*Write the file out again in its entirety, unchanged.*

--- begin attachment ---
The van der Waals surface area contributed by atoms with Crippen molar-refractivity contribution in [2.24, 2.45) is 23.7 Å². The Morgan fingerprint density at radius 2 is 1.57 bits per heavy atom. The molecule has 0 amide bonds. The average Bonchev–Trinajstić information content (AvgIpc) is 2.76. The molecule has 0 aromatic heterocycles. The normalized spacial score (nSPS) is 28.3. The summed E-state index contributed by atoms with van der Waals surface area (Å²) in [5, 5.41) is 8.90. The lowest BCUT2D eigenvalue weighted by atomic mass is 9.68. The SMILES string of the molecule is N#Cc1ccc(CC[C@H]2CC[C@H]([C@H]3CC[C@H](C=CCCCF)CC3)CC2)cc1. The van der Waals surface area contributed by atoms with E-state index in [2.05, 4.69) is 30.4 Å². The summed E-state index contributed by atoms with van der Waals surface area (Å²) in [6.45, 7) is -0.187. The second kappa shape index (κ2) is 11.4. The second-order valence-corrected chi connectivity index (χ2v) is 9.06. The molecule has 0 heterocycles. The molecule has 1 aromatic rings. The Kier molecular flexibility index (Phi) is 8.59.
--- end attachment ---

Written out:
The van der Waals surface area contributed by atoms with Crippen molar-refractivity contribution in [2.24, 2.45) is 23.7 Å². The Morgan fingerprint density at radius 2 is 1.57 bits per heavy atom. The molecule has 0 amide bonds. The average Bonchev–Trinajstić information content (AvgIpc) is 2.76. The molecule has 0 aromatic heterocycles. The normalized spacial score (nSPS) is 28.3. The summed E-state index contributed by atoms with van der Waals surface area (Å²) in [5, 5.41) is 8.90. The lowest BCUT2D eigenvalue weighted by atomic mass is 9.68. The SMILES string of the molecule is N#Cc1ccc(CC[C@H]2CC[C@H]([C@H]3CC[C@H](C=CCCCF)CC3)CC2)cc1. The van der Waals surface area contributed by atoms with E-state index in [2.05, 4.69) is 30.4 Å². The summed E-state index contributed by atoms with van der Waals surface area (Å²) in [6.45, 7) is -0.187. The second kappa shape index (κ2) is 11.4. The second-order valence-corrected chi connectivity index (χ2v) is 9.06. The molecule has 0 heterocycles. The molecule has 1 aromatic rings. The Kier molecular flexibility index (Phi) is 8.59.